Seventy-four percent of association software buyers requested a fundraising and donor management application, followed by membership management (33 percent) and event planning (23 percent).
This finding is unexpected, but makes sense in context. Over the past decade, associations have been experimenting with revenue-generating activities beyond the traditional membership-dues model.
NTEN is an association that has successfully managed to supplement annual revenue through fundraising. In one campaign, members and non-members who made a donation to a scholarship fund received a vote to choose what kind of video NTEN created and presented at its conference. Using an online fundraising tool and outreach through social media, NTEN raised about $10,000 for the scholarship every year from 2010 through 2012.
Furthermore, 56 percent of buyers preferred to evaluate an “integrated suite” of software—which is a package of software from a single vendor that includes multiple applications—compared to 44 percent who requested “best-of-breed” products (standalone applications that perform one or two core functions very well).
Buyers who requested integrated suites favored systems capable of handling fundraising management (80 percent), membership management (55 percent), event planning (40 percent) and marketing outreach (35 percent) all in one place.
At the same time, best-of-breed buyers were most interested in products to handle fundraising and fund accounting, though to a lesser extent than those buyers who preferred integrated-suite products (64 percent and 25 percent, respectively).
All buyers in our sample represented small associations (those with $100 million or less in annual revenue), but none of the buyers in our sample had annual revenues beyond $50 million. Moreover, a majority—76 percent—represented very small associations that reported less than $1 million in annual revenue.
Additionally, most buyers in our sample—a combined 62 percent—reported that their associations had five or fewer employees.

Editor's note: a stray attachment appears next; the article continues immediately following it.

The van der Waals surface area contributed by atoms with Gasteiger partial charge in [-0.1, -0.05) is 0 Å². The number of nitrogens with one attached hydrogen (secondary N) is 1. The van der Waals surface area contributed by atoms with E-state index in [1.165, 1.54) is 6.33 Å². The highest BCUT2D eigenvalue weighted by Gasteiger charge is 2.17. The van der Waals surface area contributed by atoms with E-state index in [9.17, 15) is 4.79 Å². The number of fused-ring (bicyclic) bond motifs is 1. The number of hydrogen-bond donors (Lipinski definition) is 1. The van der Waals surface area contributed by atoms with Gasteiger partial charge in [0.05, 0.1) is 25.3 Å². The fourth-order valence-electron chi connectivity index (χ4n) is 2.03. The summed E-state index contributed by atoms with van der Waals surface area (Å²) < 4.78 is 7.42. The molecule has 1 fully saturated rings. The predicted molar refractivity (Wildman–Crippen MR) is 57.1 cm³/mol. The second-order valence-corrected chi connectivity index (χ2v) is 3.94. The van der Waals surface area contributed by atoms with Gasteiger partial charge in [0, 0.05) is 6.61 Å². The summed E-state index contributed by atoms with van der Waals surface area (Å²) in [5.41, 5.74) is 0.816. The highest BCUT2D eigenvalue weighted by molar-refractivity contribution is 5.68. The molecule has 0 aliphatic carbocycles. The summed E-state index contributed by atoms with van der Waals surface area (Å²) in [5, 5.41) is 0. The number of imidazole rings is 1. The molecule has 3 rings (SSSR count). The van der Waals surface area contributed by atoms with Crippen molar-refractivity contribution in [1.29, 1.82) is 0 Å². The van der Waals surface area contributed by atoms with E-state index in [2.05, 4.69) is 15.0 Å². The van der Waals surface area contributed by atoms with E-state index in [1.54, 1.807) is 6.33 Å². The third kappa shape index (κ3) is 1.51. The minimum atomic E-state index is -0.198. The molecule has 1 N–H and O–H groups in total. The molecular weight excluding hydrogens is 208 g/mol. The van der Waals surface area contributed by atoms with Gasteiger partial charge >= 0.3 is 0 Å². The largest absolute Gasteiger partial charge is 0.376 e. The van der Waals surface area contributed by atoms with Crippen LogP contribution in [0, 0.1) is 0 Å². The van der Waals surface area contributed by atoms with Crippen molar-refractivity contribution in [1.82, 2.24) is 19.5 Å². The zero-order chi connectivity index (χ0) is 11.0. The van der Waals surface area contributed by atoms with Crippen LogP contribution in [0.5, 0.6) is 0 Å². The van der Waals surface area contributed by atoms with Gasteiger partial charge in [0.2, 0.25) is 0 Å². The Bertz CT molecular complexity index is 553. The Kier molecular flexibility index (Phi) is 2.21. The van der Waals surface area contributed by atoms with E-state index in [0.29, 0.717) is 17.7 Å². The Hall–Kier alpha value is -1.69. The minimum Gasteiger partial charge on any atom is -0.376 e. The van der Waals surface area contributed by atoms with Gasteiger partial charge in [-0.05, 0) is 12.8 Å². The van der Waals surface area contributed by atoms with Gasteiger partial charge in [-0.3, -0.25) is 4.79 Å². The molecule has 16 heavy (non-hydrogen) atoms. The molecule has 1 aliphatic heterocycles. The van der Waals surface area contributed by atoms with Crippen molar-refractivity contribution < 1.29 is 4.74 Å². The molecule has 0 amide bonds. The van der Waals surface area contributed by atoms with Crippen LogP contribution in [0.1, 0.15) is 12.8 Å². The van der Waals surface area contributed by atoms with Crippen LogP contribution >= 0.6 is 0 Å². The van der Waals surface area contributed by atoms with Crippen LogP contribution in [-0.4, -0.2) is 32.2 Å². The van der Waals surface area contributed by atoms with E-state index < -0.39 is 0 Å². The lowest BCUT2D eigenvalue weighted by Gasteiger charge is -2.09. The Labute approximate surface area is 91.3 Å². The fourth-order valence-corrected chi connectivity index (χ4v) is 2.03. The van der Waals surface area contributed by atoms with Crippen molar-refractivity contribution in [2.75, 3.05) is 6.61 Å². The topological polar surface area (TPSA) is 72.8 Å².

Advanced Solutions International recently identified two critical trends impacting membership associations: 41 percent of associations have stagnant or declining membership levels, and 40 percent have stagnant or declining member engagement levels.
The fact that top-requested features included online-based member portals, online fundraising and event registration and messaging-related capabilities (e.g., list segmentation and labeling) shows that association managers are actively looking for ways to increase membership engagement and retention.
Despite the potential benefits of association management software, there are still barriers to adopting these systems. Robinson says that many association managers simply lack an awareness of available options. Therefore, they don’t understand how using the right software can solve problems, improve operations and help members.
“Finances are also a barrier,” says Robinson, “but even the smallest association can access association management software on some level.” Indeed, many software vendors today offer affordable, subscription-based pricing (some for as low as $50 per month)—making applications that previously required a large upfront investment affordable for more buyers.
We predict that as associations shift away from manual methods and learn to use more sophisticated systems to provide more value to their members, engagement, recruitment and retention will increase.
Software Advice regularly speaks with organizations that contact us seeking new association management software. To create this report, we isolated a random sample of 282 interactions with small buyers (those from organizations with annual revenues of $100 million or less) from 2013 and 2014 to analyze. It should be noted that these findings exclusively represent those buyers who contacted Software Advice for guidance on software selection; they may not be indicative of the market as a whole.